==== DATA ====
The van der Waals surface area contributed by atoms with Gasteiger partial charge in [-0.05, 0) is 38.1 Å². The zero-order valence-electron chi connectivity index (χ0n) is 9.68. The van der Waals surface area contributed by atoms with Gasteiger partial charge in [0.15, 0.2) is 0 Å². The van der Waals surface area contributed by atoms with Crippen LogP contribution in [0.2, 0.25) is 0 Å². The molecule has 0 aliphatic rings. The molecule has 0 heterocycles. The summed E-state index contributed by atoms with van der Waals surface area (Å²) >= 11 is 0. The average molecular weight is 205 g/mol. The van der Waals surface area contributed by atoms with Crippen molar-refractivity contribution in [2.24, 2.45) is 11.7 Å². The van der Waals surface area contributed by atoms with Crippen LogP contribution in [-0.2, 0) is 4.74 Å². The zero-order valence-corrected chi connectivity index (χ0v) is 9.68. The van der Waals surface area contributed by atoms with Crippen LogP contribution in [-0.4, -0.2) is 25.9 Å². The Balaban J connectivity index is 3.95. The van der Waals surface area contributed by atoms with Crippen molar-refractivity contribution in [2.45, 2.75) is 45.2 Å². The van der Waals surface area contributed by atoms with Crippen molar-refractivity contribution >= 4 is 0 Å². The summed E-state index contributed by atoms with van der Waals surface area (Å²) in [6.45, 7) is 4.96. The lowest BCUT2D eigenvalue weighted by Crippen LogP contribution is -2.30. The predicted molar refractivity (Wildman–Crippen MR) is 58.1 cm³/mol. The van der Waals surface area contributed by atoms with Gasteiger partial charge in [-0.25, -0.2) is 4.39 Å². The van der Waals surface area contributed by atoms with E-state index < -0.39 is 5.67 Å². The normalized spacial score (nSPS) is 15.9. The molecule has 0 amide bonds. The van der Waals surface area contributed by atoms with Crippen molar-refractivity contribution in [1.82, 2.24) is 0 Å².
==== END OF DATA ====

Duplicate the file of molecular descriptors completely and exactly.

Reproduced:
The van der Waals surface area contributed by atoms with Gasteiger partial charge in [-0.05, 0) is 38.1 Å². The zero-order valence-electron chi connectivity index (χ0n) is 9.68. The van der Waals surface area contributed by atoms with Gasteiger partial charge in [0.15, 0.2) is 0 Å². The van der Waals surface area contributed by atoms with Crippen LogP contribution in [0.2, 0.25) is 0 Å². The molecule has 0 aliphatic rings. The molecule has 0 heterocycles. The summed E-state index contributed by atoms with van der Waals surface area (Å²) >= 11 is 0. The average molecular weight is 205 g/mol. The van der Waals surface area contributed by atoms with Crippen molar-refractivity contribution in [2.24, 2.45) is 11.7 Å². The van der Waals surface area contributed by atoms with Crippen LogP contribution in [-0.2, 0) is 4.74 Å². The zero-order valence-corrected chi connectivity index (χ0v) is 9.68. The van der Waals surface area contributed by atoms with Crippen LogP contribution in [-0.4, -0.2) is 25.9 Å². The Balaban J connectivity index is 3.95. The van der Waals surface area contributed by atoms with Crippen molar-refractivity contribution in [2.45, 2.75) is 45.2 Å². The van der Waals surface area contributed by atoms with Crippen molar-refractivity contribution >= 4 is 0 Å². The summed E-state index contributed by atoms with van der Waals surface area (Å²) in [6.45, 7) is 4.96. The lowest BCUT2D eigenvalue weighted by Crippen LogP contribution is -2.30. The predicted molar refractivity (Wildman–Crippen MR) is 58.1 cm³/mol. The van der Waals surface area contributed by atoms with Gasteiger partial charge in [-0.25, -0.2) is 4.39 Å². The van der Waals surface area contributed by atoms with E-state index < -0.39 is 5.67 Å². The normalized spacial score (nSPS) is 15.9. The molecule has 0 amide bonds. The van der Waals surface area contributed by atoms with Crippen molar-refractivity contribution in [1.82, 2.24) is 0 Å².